• By F. Orion Pozo on January 20, 2003

    Originally published in 1893, this book is back in print for the first time in 30 years. It is a major feminist work of the Nineteenth Century that identifies the sources of women's oppression as the church and its offspring, the state.With Susan B. Anthony and Elizabeth Cady Stanton, Matilda Joslyn Gage was one of the three principle U.S. suffragists. Alarmed by the conservative religious movement of the time that tried to amend the Constitution to declare the U.S. a Christian state, Gage wrote this book to articulate her views that christianity was the oppressor of women.In the first chapter called The Matriarchate, the author tells of the rights women had in pagan pre-christian times. She talks of the Mother-rule, that preceded Patriarchy. She then shows that christianity from its beginning has worked to undermine women's rights.The following seven chapters outline the oppression of women in the west and its sources in first the church, and later in the state that developed its ruling principles from canon law. These chapters deal with Celibacy, Canon Law, Marquette (a term that Gage uses for jus primae noctis, the right of lords to the sexual favors of their peasant women), Witchcraft, Wives, Polygamy, and Work. These chapters are filled with examples from history as well as the contemporary 19th century. The documented examples of women's oppression at the hands of ministers of the church and the law in this section are an impressive collection that makes this book a valuable source for feminist herstory.In the last two chapters, Gage looks at the church of her day and shows that it is still bogged down in the same dogma of women's oppression. She predicts a great revolution which will liberate women and give them equal rights with men in both religion and society. I am sure the women's movement of the 1970s with its emphasis on women's spirituality would have convinced her that she was right.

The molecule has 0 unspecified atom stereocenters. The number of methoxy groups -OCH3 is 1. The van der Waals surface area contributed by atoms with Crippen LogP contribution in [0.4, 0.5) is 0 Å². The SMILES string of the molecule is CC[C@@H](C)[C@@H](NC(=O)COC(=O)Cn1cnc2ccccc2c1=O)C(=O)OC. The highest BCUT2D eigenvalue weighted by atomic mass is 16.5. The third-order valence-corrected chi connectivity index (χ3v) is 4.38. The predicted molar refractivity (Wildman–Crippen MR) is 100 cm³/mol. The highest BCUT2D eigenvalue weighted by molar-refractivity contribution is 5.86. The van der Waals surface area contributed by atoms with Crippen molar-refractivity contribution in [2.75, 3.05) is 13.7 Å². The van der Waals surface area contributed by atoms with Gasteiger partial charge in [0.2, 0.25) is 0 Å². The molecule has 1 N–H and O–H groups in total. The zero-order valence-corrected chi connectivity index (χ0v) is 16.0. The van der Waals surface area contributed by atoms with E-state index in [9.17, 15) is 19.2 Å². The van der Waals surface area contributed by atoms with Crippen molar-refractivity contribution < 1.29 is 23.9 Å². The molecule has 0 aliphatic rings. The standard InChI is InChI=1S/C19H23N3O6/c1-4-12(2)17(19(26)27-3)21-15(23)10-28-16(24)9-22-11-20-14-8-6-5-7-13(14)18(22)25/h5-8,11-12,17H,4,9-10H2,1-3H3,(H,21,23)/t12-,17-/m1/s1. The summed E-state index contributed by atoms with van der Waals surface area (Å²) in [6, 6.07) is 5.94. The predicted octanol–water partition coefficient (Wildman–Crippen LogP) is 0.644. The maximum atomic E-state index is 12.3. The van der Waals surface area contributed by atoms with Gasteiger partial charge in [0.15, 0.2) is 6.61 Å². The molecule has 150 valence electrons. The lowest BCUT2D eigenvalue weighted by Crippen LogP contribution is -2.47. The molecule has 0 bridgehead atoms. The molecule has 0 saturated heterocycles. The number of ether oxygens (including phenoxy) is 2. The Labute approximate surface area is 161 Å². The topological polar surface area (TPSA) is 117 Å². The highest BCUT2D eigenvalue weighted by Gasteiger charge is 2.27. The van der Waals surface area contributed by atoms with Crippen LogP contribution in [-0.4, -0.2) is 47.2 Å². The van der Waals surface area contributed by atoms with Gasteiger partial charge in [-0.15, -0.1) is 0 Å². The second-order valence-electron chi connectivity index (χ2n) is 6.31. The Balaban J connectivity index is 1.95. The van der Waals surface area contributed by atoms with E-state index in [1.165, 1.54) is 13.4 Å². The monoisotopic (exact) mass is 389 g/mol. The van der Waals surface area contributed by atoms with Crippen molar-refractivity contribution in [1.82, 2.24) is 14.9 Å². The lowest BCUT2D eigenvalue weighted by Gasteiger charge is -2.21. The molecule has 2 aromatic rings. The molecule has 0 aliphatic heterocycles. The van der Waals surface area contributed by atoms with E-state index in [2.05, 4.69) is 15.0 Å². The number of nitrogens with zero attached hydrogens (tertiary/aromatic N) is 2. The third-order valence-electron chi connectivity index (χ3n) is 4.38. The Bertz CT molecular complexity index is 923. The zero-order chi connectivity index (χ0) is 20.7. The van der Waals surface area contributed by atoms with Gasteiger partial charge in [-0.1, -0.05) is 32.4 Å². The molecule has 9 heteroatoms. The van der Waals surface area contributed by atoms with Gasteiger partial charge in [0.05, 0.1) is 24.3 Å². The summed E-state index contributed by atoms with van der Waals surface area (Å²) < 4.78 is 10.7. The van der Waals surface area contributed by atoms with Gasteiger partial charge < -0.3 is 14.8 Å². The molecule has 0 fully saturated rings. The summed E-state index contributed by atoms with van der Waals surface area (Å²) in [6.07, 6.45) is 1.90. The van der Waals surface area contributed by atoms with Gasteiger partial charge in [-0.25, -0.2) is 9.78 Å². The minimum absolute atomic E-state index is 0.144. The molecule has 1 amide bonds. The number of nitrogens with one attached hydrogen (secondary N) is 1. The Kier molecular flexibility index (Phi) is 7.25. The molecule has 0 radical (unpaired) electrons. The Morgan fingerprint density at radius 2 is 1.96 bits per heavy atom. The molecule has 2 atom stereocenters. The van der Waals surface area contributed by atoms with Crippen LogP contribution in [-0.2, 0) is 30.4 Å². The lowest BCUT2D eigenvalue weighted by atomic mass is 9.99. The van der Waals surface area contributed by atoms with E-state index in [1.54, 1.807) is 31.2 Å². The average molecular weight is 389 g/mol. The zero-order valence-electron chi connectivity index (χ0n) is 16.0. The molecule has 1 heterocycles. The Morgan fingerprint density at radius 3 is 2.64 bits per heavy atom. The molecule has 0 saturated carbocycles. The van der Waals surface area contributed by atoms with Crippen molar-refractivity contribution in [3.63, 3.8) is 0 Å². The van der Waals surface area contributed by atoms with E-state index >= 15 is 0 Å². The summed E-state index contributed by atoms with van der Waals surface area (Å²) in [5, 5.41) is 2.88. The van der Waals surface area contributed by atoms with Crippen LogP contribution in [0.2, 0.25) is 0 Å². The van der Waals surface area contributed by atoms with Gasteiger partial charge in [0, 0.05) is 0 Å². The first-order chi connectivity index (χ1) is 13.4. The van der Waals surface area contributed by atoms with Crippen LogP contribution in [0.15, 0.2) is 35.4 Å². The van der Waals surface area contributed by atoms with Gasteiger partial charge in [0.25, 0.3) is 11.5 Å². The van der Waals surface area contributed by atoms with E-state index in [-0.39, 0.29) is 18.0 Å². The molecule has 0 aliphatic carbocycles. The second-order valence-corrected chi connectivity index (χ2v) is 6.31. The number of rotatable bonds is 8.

• By M. Johnson on January 2, 2006

    Though written over a hundred years ago, this is a great historic work by a leading suffragette. She uses history to show where some of our societies current attitudes towards women come from. Much of this book is dedicated to the middle ages. The chapter on witches in Europe and the US was especially enlightning.As a student of women's history, I was especially interested in the history of wives, our obsession with virginity and the corrupt rulers of the church.Great book for anyone that enjoys reading about women's history or has an interest in the history of the church.

  • By A customer on February 7, 1999

    Woman Church and State by Matilda Joslyn Gage and edited by Sally Roesch Wagner. isbn 1-880589-27-3 -- order from: Sky Carrier Press, p o box 2135 Aberdeen SD 57402 $20.00 plus 4.95 for shipping I DIDNT KNOW HOW ELSE TO LET AMAZON KNOW WHERE TO FIND THIS BOOK THANKS

  • By Bomojaz on March 12, 2005

    Gage was an early feminist, and this is her polemic, written in 1893, showing how religion, the law, and male-dominated custom oppressed/s women. She is fierce in her criticisms--and stony cold. Reading it is like being whipped with a stick. Perhaps this is a good thing overall, but I found her approach way too heavy handed.